top of page

Reading Comprehension



  • Read the section a thoroughly and then answer the questions.

  • To complete the paper time management is essential as the paper is quite lengthy.

  • Divide the allotted time as per the sections.

  • Do attempt and try to finish sections A and B in the first half of the allotted time.

  • The answers should be precise.

  • Answers in section C should be brief and to the point.

  • Answers should be logical and should explain only what is asked.

  • Be creative and believable in the section B part of the paper.

  • Solve previous years question papers or mock question papers in order to learn time management.

  • Attempt the question paper in a sequence.

  • Neat and legible handwriting, leaving space between the answers and underlining value points has a positive impact on the examiner.

  • In case of reference to context questions, ensure that there is no repetition of answers while attempting the various sub parts.


  • Converse in English.

  • Choose a topic and discuss it in English.

  • Make a habit of talking in English and write down difficult words, understand their meanings and practise to include them in your speech.

  • Talk to yourself in English while standing in front of the mirror and be confident.

  • Watch English movies, news and read English news papers.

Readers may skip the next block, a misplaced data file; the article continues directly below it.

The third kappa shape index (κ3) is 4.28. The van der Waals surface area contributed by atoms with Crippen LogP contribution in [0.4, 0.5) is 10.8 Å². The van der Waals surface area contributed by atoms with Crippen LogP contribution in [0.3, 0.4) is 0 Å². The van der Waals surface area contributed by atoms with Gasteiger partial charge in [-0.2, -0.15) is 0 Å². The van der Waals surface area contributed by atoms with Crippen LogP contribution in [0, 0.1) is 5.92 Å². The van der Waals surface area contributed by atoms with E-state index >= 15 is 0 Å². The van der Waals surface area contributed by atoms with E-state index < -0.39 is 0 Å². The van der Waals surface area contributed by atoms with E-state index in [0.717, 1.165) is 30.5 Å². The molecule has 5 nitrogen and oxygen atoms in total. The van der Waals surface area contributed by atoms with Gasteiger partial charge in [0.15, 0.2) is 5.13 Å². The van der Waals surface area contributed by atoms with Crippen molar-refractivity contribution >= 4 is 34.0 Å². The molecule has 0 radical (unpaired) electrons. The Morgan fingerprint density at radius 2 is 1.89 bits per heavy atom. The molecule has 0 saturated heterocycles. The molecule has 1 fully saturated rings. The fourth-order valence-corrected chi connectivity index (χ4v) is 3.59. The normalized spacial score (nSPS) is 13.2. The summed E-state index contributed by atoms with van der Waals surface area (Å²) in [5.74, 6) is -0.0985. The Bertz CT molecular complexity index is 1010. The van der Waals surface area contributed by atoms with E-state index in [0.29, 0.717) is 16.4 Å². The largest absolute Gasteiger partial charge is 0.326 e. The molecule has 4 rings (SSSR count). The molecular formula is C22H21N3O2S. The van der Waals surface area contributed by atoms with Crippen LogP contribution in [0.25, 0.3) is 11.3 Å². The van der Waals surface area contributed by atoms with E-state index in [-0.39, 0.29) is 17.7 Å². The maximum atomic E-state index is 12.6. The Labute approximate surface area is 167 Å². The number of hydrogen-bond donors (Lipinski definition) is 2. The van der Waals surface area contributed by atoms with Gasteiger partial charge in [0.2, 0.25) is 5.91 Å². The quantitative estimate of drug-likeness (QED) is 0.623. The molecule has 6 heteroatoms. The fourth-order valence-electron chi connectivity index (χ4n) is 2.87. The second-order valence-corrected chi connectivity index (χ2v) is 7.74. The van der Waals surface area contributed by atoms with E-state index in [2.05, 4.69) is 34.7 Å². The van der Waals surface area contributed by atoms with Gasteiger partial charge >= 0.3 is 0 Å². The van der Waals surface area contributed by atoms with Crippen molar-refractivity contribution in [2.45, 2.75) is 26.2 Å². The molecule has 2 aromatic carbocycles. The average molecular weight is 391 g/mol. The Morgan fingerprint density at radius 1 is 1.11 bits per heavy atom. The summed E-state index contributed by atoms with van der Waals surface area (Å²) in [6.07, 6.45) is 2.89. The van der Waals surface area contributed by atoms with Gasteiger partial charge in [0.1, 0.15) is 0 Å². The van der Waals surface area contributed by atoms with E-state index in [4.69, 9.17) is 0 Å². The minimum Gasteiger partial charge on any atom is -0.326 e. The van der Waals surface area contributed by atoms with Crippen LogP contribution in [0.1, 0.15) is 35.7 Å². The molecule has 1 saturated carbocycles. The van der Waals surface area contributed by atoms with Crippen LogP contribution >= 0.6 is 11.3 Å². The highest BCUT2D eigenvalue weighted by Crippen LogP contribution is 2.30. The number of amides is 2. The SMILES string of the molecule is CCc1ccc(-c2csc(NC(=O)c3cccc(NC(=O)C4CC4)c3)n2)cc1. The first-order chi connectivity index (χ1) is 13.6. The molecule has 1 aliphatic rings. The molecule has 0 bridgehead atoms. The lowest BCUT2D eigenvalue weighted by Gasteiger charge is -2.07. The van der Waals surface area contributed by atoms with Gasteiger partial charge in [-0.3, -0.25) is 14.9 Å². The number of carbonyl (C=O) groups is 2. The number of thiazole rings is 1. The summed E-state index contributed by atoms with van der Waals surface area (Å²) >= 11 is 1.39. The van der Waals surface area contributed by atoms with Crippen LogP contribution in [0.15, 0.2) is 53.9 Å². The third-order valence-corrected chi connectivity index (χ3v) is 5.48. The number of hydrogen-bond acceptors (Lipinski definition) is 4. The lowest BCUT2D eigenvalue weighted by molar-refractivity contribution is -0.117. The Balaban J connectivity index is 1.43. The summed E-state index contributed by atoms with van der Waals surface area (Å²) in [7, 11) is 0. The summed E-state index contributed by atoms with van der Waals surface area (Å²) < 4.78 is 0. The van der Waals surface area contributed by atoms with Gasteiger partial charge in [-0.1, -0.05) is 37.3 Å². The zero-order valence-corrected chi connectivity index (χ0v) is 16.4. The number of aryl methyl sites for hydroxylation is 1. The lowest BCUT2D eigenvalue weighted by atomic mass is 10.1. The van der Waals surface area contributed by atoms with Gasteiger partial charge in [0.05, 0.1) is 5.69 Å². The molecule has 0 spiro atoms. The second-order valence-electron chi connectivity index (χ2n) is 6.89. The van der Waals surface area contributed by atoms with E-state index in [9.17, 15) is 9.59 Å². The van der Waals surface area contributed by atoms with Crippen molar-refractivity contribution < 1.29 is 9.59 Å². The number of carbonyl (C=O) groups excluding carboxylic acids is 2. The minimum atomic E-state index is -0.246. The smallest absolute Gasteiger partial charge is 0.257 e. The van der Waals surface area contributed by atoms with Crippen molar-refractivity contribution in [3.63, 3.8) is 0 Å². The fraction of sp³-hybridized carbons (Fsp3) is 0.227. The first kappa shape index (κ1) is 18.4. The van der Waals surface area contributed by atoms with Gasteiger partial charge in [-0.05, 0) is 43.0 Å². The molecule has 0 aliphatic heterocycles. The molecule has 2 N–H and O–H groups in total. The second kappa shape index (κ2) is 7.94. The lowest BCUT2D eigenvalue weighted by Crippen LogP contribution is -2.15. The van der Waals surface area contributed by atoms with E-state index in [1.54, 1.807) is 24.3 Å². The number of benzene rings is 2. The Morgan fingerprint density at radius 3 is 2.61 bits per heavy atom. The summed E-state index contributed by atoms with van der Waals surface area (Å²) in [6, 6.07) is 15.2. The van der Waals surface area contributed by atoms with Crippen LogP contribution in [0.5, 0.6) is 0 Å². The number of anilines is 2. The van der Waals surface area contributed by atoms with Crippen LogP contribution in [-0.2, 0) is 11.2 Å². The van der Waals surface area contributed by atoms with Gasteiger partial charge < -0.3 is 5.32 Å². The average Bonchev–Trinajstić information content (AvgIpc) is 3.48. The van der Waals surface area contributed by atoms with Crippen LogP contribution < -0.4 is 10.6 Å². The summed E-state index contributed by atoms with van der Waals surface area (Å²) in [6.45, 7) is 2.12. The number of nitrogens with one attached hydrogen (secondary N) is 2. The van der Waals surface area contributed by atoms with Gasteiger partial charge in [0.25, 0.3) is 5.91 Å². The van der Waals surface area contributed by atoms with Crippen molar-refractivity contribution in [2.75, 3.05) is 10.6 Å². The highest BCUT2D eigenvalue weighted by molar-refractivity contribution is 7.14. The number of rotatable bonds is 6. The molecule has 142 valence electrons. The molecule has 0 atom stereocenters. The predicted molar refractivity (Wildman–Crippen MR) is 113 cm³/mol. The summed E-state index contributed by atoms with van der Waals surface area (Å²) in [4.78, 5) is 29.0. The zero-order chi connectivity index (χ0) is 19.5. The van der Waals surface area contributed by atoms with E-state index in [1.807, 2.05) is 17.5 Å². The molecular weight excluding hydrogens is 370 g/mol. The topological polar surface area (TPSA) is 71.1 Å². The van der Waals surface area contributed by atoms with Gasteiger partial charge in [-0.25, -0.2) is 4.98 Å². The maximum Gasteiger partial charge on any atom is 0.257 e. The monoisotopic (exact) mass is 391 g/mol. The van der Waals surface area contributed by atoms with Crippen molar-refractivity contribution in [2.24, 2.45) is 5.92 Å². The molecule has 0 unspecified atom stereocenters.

• It is also important to write in English regularly to develop a knack for difficult and unusual words and improving your vocabulary.

  • Following these tricks regularly will develop your language power and you will have a strong command over the language soon.

  • Be precise. Be right.

1. Read the following passage carefully and answer the questions that follow: 12

Built by the British after the 1857 uprising the Army barracks inside the Red Fort are an eyesore. They were, however, witness to one of the most crucial events of the final phase of the independence struggle. The historic trials of the captured soldiers of Netaji Subhash Bose's Indian National Army (INA) were held here in 1945.

The INA trials began at Red Fort in November 1945. But much before the trials began, the fate of the INA prisoners had captured popular imagination. In August 1945, Jawaharlal Nehru issued a demand for leniency. Soon there was a groundswell of popular support for the INA detainees. Senior INA officers such as Shah Nawaz Khan, Prem Kumar Sahgal and Gurbaksh Singh Dhillon became potent symbols of India’s struggle for Independence.